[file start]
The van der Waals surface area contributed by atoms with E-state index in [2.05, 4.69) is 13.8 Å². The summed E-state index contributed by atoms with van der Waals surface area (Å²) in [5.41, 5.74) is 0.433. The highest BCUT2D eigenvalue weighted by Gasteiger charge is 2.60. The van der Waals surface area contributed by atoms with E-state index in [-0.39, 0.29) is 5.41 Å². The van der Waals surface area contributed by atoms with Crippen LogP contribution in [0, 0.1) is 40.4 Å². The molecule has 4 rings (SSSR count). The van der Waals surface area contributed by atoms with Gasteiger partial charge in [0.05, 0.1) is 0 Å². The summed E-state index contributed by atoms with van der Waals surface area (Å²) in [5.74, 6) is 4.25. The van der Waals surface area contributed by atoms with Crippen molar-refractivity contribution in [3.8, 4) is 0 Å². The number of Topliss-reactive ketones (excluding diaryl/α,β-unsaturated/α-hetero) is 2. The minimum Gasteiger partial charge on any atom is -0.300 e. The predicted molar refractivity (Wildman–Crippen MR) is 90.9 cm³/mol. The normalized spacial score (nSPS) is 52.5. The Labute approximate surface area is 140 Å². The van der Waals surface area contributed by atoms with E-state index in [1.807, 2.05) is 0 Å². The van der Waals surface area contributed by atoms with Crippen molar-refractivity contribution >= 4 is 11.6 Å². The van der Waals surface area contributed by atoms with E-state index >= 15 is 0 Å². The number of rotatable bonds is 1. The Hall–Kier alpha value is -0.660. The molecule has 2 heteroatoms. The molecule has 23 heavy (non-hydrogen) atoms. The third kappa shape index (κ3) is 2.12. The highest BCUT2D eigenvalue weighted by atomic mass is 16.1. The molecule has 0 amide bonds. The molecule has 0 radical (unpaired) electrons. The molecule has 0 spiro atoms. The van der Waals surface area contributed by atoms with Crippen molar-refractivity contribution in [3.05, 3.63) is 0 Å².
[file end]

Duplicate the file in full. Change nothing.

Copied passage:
The van der Waals surface area contributed by atoms with E-state index in [2.05, 4.69) is 13.8 Å². The summed E-state index contributed by atoms with van der Waals surface area (Å²) in [5.41, 5.74) is 0.433. The highest BCUT2D eigenvalue weighted by Gasteiger charge is 2.60. The van der Waals surface area contributed by atoms with E-state index in [-0.39, 0.29) is 5.41 Å². The van der Waals surface area contributed by atoms with Crippen LogP contribution in [0, 0.1) is 40.4 Å². The molecule has 4 rings (SSSR count). The van der Waals surface area contributed by atoms with Gasteiger partial charge in [0.05, 0.1) is 0 Å². The summed E-state index contributed by atoms with van der Waals surface area (Å²) in [5.74, 6) is 4.25. The van der Waals surface area contributed by atoms with Crippen molar-refractivity contribution in [3.8, 4) is 0 Å². The number of Topliss-reactive ketones (excluding diaryl/α,β-unsaturated/α-hetero) is 2. The minimum Gasteiger partial charge on any atom is -0.300 e. The predicted molar refractivity (Wildman–Crippen MR) is 90.9 cm³/mol. The normalized spacial score (nSPS) is 52.5. The Labute approximate surface area is 140 Å². The van der Waals surface area contributed by atoms with E-state index in [1.807, 2.05) is 0 Å². The van der Waals surface area contributed by atoms with Crippen molar-refractivity contribution >= 4 is 11.6 Å². The van der Waals surface area contributed by atoms with E-state index >= 15 is 0 Å². The number of rotatable bonds is 1. The Hall–Kier alpha value is -0.660. The molecule has 2 heteroatoms. The molecule has 23 heavy (non-hydrogen) atoms. The third kappa shape index (κ3) is 2.12. The highest BCUT2D eigenvalue weighted by atomic mass is 16.1. The molecule has 0 amide bonds. The molecule has 0 radical (unpaired) electrons. The molecule has 0 spiro atoms. The van der Waals surface area contributed by atoms with Crippen molar-refractivity contribution in [3.05, 3.63) is 0 Å².